Once upon a time we had loot boxes and everyone hated them, myself included. Remembered mostly as a pernicious ploy to merge gambling and gaming, it’s important to remember that they also worked—for a while, at least. That was why they were so frustrating. Chasing skins in Overwatch, or engrams in Destiny 2, it was junk food I (and many others) couldn’t stop eating. Then loot boxes ran afoul of regulation, or even the threat of regulation, and boom: no more loot boxes.
Having tabooed one form of monetization though, developers quickly moved to another. Modeled after Fortnite—hell, borrowing the name from Fortnite in many cases—we got Battle Passes. A new strategy for a new era, Battle Passes are built for games-as-a-service. They’re supposed to keep people coming back for months or even years to see what’s new.
But I think I’m actually playing games less as a result, and I don’t think I’m alone in that.
First, let me say: There is clearly an audience for which the Battle Pass works. Hell, growing up I would’ve been excited by the idea of a Battle Pass. I played Warcraft III off and on for like three years, returning to it every time the Christmas and birthday presents ran dry. After that, it was Halo 2. Those were my forever games, the ones that felt infinitely replayable.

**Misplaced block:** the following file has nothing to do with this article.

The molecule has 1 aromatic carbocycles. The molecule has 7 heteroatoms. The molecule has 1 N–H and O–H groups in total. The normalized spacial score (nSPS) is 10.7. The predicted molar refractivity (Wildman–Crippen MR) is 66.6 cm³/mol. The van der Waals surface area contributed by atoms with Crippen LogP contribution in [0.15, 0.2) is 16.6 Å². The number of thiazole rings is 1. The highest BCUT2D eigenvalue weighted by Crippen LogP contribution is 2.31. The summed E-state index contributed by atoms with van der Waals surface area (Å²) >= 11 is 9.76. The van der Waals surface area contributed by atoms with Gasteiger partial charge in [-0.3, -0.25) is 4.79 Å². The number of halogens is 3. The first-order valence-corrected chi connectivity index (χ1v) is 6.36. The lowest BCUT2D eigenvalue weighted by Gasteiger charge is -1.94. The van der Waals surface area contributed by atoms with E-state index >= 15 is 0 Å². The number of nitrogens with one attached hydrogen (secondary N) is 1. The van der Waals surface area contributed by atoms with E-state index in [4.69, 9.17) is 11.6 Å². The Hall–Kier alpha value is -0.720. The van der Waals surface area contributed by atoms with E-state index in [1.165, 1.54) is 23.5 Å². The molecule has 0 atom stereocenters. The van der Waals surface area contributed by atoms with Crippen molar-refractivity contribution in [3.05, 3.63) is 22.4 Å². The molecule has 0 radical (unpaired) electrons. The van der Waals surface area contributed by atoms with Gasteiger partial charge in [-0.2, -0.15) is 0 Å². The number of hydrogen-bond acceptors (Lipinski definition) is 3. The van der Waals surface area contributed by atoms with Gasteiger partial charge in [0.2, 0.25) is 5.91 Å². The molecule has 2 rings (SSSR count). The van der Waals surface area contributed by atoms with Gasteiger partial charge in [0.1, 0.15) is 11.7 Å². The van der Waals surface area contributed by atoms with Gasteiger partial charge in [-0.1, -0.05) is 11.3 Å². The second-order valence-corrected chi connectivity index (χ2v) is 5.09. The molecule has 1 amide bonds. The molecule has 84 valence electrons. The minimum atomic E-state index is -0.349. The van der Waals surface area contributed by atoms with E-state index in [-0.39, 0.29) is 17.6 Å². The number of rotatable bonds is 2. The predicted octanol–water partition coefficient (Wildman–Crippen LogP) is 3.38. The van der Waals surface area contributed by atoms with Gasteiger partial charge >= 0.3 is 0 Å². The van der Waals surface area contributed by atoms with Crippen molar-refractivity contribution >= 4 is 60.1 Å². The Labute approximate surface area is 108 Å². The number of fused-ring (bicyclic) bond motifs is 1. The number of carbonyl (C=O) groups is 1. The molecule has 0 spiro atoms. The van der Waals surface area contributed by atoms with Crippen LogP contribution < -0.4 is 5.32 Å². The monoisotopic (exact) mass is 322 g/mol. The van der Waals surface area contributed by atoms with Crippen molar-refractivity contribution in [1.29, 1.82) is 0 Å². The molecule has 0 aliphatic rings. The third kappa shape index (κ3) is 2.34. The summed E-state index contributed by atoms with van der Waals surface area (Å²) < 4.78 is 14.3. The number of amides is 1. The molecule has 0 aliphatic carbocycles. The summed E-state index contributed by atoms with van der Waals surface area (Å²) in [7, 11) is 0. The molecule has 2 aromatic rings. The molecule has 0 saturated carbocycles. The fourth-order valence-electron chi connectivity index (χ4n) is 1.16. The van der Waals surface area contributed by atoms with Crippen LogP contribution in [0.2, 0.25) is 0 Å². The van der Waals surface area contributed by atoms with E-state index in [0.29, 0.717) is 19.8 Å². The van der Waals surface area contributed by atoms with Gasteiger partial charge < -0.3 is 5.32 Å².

Some people still play games that way, and some people love Battle Passes. It’s Sisyphus gamified, a “Seasonal” progress marker that resets every three or four months. You put in time, you rank up as high as you can, and then juuuust when you’re running out of unlocks the rock rolls back down to zero. Then you look up, and there’s a shiny new hill to climb.
Usually divvied up into 100 levels with 100 piecemeal rewards, Battle Passes are a monumental undertaking to complete. I’d estimate 100 to 200 hours for most, depending on your skill. If you want people to play your game, Battle Passes are (at least in theory) a great hook. They give players a reason to come back, to grind out levels, to play more.
But for me, they’ve become a reason to stop playing entirely.
I’m admittedly spoiled for choice. I could be playing Halo: Reach right now, or Apex Legends, or Call of Duty: Modern Warfare. Any of a dozen multiplayer games released these past few years.
That’s been the case for a long time though. I’ve been doing this job for the better part of a decade, and before that would usually borrow more games than I could possibly play. And in the past I did jump from game to game, playing all of them. Not equally maybe, but I used to dip back in every few months, struck by the urge to play Halo again, or Call of Duty. There I’d find my progress, frozen in time.